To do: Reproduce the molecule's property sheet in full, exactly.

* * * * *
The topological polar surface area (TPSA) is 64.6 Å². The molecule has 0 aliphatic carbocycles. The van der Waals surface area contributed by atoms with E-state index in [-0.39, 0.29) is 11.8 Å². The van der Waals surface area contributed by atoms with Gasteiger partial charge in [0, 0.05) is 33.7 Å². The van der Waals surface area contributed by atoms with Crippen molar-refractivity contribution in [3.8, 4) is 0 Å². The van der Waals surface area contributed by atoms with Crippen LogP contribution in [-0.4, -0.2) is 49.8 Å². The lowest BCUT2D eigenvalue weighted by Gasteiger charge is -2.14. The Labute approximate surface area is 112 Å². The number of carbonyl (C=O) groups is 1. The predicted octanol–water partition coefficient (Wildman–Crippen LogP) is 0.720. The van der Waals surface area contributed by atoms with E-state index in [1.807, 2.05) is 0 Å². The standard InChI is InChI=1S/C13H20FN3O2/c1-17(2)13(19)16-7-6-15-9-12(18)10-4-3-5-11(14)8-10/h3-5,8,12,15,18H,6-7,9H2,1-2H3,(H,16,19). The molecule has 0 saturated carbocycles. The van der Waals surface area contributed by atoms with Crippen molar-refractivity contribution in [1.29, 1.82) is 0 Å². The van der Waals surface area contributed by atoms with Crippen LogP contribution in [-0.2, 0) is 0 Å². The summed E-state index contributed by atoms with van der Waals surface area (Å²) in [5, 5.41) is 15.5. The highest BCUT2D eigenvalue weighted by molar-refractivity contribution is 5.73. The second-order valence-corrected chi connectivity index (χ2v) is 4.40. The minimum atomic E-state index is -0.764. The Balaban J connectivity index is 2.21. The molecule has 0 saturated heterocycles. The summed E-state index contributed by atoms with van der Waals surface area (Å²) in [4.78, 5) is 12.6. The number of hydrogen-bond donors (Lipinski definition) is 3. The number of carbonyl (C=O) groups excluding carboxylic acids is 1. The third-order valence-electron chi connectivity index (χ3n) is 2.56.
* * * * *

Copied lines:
The topological polar surface area (TPSA) is 64.6 Å². The molecule has 0 aliphatic carbocycles. The van der Waals surface area contributed by atoms with E-state index in [-0.39, 0.29) is 11.8 Å². The van der Waals surface area contributed by atoms with Gasteiger partial charge in [0, 0.05) is 33.7 Å². The van der Waals surface area contributed by atoms with Crippen molar-refractivity contribution in [3.8, 4) is 0 Å². The van der Waals surface area contributed by atoms with Crippen LogP contribution in [-0.4, -0.2) is 49.8 Å². The lowest BCUT2D eigenvalue weighted by Gasteiger charge is -2.14. The Labute approximate surface area is 112 Å². The number of carbonyl (C=O) groups is 1. The predicted octanol–water partition coefficient (Wildman–Crippen LogP) is 0.720. The van der Waals surface area contributed by atoms with E-state index in [1.807, 2.05) is 0 Å². The standard InChI is InChI=1S/C13H20FN3O2/c1-17(2)13(19)16-7-6-15-9-12(18)10-4-3-5-11(14)8-10/h3-5,8,12,15,18H,6-7,9H2,1-2H3,(H,16,19). The molecule has 0 saturated carbocycles. The van der Waals surface area contributed by atoms with Crippen molar-refractivity contribution in [1.29, 1.82) is 0 Å². The van der Waals surface area contributed by atoms with Crippen LogP contribution in [-0.2, 0) is 0 Å². The summed E-state index contributed by atoms with van der Waals surface area (Å²) in [5, 5.41) is 15.5. The highest BCUT2D eigenvalue weighted by molar-refractivity contribution is 5.73. The second-order valence-corrected chi connectivity index (χ2v) is 4.40. The minimum atomic E-state index is -0.764. The Balaban J connectivity index is 2.21. The molecule has 0 saturated heterocycles. The summed E-state index contributed by atoms with van der Waals surface area (Å²) in [4.78, 5) is 12.6. The number of hydrogen-bond donors (Lipinski definition) is 3. The number of carbonyl (C=O) groups excluding carboxylic acids is 1. The third-order valence-electron chi connectivity index (χ3n) is 2.56.